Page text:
At Can Tosca (Torrent de l’Olla, 77) I’m initiated into the Spanish ritual of a second breakfast. It’s 10 a.m. and I’m a bit surprised to see that all the tables are occupied. My guide Renee tells me that most Spaniards eat a light coffee-and-toast breakfast at home, and then meet friends or colleagues for la merienda – the second breakfast usually eaten at a local bar. I promptly get on board with it and order a grilled botifarra de perol sandwich, which is a typical Catalan pork sausage served in a bread roll of sorts. I wash this down with a glass of cava, the Spanish sparkling wine made from grapes grown in Catalonia. There are no pretensions attached to cava, unlike Champagne, and I have seen the Spaniards drink it at all times, including at breakfast! Another filling breakfast option for la merienda is the tortilla espanõla or the Spanish omelette, a thick, almost cake-like omelette made with eggs and potatoes.
Fuet, anchovies and vermouth at Ca’l Pep, Barcelona
If you want to drink like a local, get a glass of vermouth, the fortified wine flavoured with herbs, spices, roots etc. Every bar makes it differently, and at 1 p.m. or la hora del vermut (the vermouth hour) I find myself in Bodega C’al Pep (Carrer Verdi, 141) in Gràcia for a taste of the aperitif. The old-school bodega is packed with locals, including a large group of particularly argumentative senior citizens who are apparently regulars here. Rafa the owner brings us small shot glasses filled to the brim with the dark red drink; it’s sweet, spicy and a bit heady, and goes perfectly with the fuet (thin pork sausage cured in pork gut) and the pickled anchovies.
After spending two weeks travelling around Spain, if you’d ask me for a foodie pick it would undoubtedly be San Sebastián. This coastal city in the northern Basque Country of Spain is a true gastronomic delight, boasting of Michelin star restaurants and humble bars – all of which serve some of the best cuisine in Spain. I spend my time pintxo-hopping in San Sebastián (yes, it’s a thing).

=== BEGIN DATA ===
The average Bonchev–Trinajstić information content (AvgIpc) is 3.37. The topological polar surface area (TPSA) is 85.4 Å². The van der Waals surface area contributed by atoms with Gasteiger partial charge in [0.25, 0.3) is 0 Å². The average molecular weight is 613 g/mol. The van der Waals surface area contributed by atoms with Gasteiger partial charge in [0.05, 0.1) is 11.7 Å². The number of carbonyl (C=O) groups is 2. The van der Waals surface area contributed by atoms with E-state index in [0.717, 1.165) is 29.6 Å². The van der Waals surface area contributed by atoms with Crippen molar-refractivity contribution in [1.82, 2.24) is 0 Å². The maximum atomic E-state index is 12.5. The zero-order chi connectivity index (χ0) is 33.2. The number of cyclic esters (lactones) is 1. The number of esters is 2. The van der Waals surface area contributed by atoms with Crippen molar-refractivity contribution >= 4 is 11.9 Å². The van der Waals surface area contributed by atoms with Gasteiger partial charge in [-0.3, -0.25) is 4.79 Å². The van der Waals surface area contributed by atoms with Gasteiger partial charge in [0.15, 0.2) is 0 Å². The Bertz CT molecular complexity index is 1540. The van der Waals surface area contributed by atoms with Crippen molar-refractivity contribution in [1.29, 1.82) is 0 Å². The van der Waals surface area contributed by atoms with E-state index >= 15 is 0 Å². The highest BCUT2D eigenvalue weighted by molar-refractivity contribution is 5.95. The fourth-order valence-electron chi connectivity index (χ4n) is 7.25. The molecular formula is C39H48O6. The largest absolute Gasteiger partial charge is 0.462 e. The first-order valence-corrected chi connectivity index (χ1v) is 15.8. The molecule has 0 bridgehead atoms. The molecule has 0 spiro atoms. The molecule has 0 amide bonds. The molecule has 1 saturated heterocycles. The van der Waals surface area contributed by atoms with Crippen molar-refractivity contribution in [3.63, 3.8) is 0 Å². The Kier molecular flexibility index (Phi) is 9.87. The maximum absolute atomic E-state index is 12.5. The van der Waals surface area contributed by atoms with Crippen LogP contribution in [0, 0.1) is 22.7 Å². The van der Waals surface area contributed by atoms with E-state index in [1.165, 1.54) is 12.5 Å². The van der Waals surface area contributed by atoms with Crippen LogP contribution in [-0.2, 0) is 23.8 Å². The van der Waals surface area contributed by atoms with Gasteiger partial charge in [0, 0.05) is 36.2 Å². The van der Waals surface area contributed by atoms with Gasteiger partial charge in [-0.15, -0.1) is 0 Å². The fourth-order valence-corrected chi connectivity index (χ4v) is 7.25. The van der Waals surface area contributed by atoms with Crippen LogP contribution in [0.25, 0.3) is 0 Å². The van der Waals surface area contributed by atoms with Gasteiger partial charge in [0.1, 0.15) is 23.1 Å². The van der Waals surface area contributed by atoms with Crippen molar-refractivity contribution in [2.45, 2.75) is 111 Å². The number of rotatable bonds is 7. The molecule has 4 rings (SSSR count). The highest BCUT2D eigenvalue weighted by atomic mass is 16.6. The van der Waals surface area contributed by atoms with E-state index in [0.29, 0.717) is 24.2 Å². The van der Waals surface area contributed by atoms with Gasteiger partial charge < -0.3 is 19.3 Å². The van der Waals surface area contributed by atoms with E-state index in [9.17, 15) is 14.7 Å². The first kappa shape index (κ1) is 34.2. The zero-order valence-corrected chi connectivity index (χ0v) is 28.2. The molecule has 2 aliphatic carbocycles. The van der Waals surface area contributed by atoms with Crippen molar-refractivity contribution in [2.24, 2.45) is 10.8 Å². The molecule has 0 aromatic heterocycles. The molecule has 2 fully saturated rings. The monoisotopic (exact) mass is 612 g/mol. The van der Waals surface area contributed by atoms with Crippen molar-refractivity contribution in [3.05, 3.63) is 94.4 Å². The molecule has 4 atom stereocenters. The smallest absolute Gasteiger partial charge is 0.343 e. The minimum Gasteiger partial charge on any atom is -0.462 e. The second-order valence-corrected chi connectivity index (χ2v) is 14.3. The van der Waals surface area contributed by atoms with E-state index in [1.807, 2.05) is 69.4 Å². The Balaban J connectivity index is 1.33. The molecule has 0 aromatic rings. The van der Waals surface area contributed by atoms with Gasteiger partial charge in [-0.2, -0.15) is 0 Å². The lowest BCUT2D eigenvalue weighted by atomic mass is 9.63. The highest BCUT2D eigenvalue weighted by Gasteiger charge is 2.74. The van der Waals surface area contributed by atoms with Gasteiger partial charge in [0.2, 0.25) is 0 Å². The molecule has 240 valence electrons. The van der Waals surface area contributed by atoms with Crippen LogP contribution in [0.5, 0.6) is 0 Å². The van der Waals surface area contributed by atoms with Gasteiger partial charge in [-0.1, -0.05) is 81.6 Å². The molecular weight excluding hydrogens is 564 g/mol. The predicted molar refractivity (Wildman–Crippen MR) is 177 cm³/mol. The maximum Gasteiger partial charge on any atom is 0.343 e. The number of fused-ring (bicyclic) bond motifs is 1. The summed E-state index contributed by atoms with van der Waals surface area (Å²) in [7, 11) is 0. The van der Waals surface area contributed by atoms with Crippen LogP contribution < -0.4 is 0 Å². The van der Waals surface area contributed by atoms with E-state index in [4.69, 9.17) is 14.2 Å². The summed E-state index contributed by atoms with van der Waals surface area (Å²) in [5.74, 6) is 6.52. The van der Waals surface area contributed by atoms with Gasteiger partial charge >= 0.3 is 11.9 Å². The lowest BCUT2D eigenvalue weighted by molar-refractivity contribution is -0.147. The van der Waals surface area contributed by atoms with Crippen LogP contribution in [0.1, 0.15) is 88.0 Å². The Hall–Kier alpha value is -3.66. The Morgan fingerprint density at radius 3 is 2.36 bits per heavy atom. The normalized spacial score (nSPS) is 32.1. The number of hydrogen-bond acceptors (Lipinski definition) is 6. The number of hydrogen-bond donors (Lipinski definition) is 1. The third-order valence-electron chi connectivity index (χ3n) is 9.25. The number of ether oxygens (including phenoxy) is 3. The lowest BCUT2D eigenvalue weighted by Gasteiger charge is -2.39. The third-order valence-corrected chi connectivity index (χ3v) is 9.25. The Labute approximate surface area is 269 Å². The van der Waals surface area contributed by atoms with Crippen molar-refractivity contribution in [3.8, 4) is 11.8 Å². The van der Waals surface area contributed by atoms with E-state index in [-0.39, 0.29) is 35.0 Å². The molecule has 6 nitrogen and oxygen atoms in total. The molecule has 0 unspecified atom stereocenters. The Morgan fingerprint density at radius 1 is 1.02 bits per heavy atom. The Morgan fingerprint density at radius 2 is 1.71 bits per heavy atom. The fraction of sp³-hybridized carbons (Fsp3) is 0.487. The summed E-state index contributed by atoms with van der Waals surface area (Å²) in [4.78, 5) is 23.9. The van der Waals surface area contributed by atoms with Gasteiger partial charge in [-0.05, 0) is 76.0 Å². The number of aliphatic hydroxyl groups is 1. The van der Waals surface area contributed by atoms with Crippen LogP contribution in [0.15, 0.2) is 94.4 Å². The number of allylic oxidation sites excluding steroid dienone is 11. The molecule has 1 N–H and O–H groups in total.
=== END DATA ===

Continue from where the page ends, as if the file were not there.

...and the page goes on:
Pintxo (pronounced pin-cho) are the Basque variation of tapas, a small snack served on bread and usually skewered with a toothpick (hence the name pintxo, which literally means a thorn or spike). San Sebastián’s Parte Vieja or old town is a maze of cobbled alleys where I find myself at mealtimes, moving from bar to bar, taking my pick from a dazzling array of pintxos – anchovies, sardines, lobster rolls, stuffed sweet red peppers, croquettes and more, all washed down with local beer or young white wine called txakoli.
On my last day in Spain, I make my way to Chocolatería San Ginés (Pasadizo San Ginés, 5) in Madrid for one last chocolate con churros. This 24-hour chocolaterie dates back to 1894 and in its green panelled environs you can find some of the lightest churros – deep-fried, crispy long ‘doughnuts’ served with a decadently thick and dark hot chocolate. I break off a churro, dunk it into the chocolate, and enjoy its sweet-salty flavours – lingering over it the way the Spaniards do, slowly savouring each bite…
Quimet y Quimet (Carrer del Poeta Cabanyes, 25, Barcelona) – this standing-room only bar serves some of the best montaditos (small open sandwiches) in the city. Try the salmon and Greek yoghurt topping, generously drizzled with truffle honey, or the sweet red pepper, Brie and artichoke topping.
A food trail with Devour Spain is a great way of experiencing authentic Spanish food in Barcelona, Madrid, Seville and Malaga. Tasting trails start at €56 (approx. Rs. 4,850). Details at devourspain.com.
This feature was commissioned by The Leela Magazine and was published in their Spring issue. Read it here.
What a lovely food recipes site i ever come across in my entire life! And i just can’t wait to try them up asap.